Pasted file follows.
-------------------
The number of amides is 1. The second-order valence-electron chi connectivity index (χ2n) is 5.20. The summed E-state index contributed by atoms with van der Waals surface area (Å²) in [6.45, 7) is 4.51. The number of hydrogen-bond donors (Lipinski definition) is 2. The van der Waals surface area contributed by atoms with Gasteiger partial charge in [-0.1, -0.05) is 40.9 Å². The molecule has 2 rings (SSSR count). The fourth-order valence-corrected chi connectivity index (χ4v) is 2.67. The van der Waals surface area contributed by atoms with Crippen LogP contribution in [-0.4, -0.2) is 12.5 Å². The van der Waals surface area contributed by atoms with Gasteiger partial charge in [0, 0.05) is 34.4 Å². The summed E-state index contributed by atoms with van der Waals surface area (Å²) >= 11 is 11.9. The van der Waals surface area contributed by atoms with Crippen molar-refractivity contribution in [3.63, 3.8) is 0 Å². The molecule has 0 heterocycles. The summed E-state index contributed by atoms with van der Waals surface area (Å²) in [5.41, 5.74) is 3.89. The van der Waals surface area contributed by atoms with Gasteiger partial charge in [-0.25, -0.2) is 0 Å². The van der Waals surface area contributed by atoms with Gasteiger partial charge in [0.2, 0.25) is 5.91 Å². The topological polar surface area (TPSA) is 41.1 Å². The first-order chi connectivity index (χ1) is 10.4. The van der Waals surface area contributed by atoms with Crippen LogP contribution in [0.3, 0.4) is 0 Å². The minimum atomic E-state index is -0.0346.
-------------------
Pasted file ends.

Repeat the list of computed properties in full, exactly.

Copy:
The number of amides is 1. The second-order valence-electron chi connectivity index (χ2n) is 5.20. The summed E-state index contributed by atoms with van der Waals surface area (Å²) in [6.45, 7) is 4.51. The number of hydrogen-bond donors (Lipinski definition) is 2. The van der Waals surface area contributed by atoms with Gasteiger partial charge in [-0.1, -0.05) is 40.9 Å². The molecule has 2 rings (SSSR count). The fourth-order valence-corrected chi connectivity index (χ4v) is 2.67. The van der Waals surface area contributed by atoms with Crippen LogP contribution in [-0.4, -0.2) is 12.5 Å². The van der Waals surface area contributed by atoms with Gasteiger partial charge in [0, 0.05) is 34.4 Å². The summed E-state index contributed by atoms with van der Waals surface area (Å²) >= 11 is 11.9. The van der Waals surface area contributed by atoms with Crippen molar-refractivity contribution in [3.63, 3.8) is 0 Å². The molecule has 0 heterocycles. The summed E-state index contributed by atoms with van der Waals surface area (Å²) in [5.41, 5.74) is 3.89. The van der Waals surface area contributed by atoms with Gasteiger partial charge in [-0.25, -0.2) is 0 Å². The van der Waals surface area contributed by atoms with Gasteiger partial charge in [0.2, 0.25) is 5.91 Å². The topological polar surface area (TPSA) is 41.1 Å². The first-order chi connectivity index (χ1) is 10.4. The van der Waals surface area contributed by atoms with Crippen LogP contribution in [0.3, 0.4) is 0 Å². The minimum atomic E-state index is -0.0346.